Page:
The new crisis in Iraq has brought out of the woodwork (in some cases, gutter) some of top officials and pundits who helped lead us to war, and long occupation, in the country, but it also has brought back to television some of the top critics and thoughtful analysts of our tragic blunder.
Case in point this past weekend: Jonathan Landay of McClatchy on CNN and Andrew Bacevich for the full half-hour with Bill Moyers (video below). I first met Bacevich, then known mainly as a former military officer and West Point instructor, a decade ago when he wrote an op-ed questioning the war for The Washington Post. Then I covered the death of his son in Iraq, and his many columns that followed.
Now for a few highlights from the transcript of the Moyers show, including key discussion of “American exceptionalism”:
ANDREW BACEVICH: Well, [Robert Kagan’s] notion of American history, particularly since 1945, is one that we might term an extended liberation narrative where the United States devoted itself, in the wake of World War II, to promoting liberal values, democracy everywhere, fighting against evildoers, and he concludes that this success is being squandered by Barack Obama and those who are unwilling to continue this crusade.
Now, that narrative is only sustainable if you leave a lot of important facts out, or if you distort those facts. So we get no mention of overthrowing Mossadegh in Iran in 1953. We get no mention of the CIA overthrowing the president of Guatemala. We get virtually no mention of the Vietnam War, which he dismisses as sort of an unfortunate incident of no particular significance. And perhaps most egregiously, he utterly ignores the wars in Iraq and Afghanistan, which he served as a cheerleader for. And which to a very large extent, account for the problem that we’re dealing with today in the greater Middle East.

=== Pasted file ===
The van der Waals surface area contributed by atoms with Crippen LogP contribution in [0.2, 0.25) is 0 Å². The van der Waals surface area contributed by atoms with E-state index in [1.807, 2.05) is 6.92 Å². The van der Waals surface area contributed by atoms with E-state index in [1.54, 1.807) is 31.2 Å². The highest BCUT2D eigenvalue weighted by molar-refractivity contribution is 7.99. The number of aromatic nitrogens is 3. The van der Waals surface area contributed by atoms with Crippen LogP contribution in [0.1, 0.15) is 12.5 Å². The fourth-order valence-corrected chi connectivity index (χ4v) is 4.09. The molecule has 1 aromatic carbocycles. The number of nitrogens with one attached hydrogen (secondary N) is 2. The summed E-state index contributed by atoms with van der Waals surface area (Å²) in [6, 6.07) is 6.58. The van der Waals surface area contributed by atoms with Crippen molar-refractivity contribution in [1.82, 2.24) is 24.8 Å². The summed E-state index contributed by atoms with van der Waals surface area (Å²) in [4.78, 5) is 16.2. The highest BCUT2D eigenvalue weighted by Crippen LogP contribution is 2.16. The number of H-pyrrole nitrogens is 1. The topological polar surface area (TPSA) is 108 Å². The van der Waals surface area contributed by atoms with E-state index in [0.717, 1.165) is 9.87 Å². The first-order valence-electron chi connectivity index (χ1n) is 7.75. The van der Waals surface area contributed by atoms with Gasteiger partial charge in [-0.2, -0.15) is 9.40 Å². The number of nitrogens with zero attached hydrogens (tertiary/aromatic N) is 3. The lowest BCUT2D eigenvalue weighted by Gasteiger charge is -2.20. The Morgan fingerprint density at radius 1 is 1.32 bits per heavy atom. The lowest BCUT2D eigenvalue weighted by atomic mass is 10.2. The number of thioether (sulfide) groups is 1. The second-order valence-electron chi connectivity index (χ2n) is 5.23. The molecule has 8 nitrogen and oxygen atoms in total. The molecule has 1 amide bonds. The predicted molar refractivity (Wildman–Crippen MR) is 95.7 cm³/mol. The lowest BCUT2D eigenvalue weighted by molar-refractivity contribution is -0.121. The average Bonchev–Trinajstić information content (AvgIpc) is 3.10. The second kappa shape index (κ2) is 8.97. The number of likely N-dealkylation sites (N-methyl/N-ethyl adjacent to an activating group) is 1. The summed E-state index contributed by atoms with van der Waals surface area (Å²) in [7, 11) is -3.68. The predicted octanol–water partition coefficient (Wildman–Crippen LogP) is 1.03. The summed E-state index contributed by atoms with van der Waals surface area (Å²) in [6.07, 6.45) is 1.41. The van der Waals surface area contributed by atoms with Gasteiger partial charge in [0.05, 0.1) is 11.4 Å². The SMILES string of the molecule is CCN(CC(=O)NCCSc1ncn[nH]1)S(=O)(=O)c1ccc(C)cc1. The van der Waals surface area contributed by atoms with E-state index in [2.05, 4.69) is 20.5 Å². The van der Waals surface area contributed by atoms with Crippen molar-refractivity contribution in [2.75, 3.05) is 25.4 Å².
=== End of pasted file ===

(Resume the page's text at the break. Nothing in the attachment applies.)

BILL MOYERS: This week, one of his allies, former Vice President Dick Cheney and his daughter Elizabeth wrote a long essay in “The Wall Street Journal.”
AB: Well, I’d say rarely has a major American newspaper published an op-ed that was so thoroughly shameless. Again, what is the cause? What was the catalyst of the instability that racks Iraq today? The simple answer is the one that Cheney and his daughter don’t want to mention: the unnecessary, misguided, and frankly immoral war launched by the United States in 2003. We destabilized Iraq. In many respects, we destabilized the larger region. And misfortune of Barack Obama is that he inherited this catastrophe, created by the previous administration.
Once you got to Iraq and took it over, and took down Saddam Hussein’s government, then what are you going to put in its place? That’s a very volatile part of the world, and if you take down the central government in Iraq, you can easily end up seeing pieces of Iraq fly off: part of it, the Syrians would like to have to the west, part of eastern Iraq the Iranians would like to claim—fought over for eight years. In the north you’ve got the Kurds, and if the Kurds spin loose and join with the Kurds in Turkey, then you threaten the territorial integrity of Turkey. It’s a quagmire….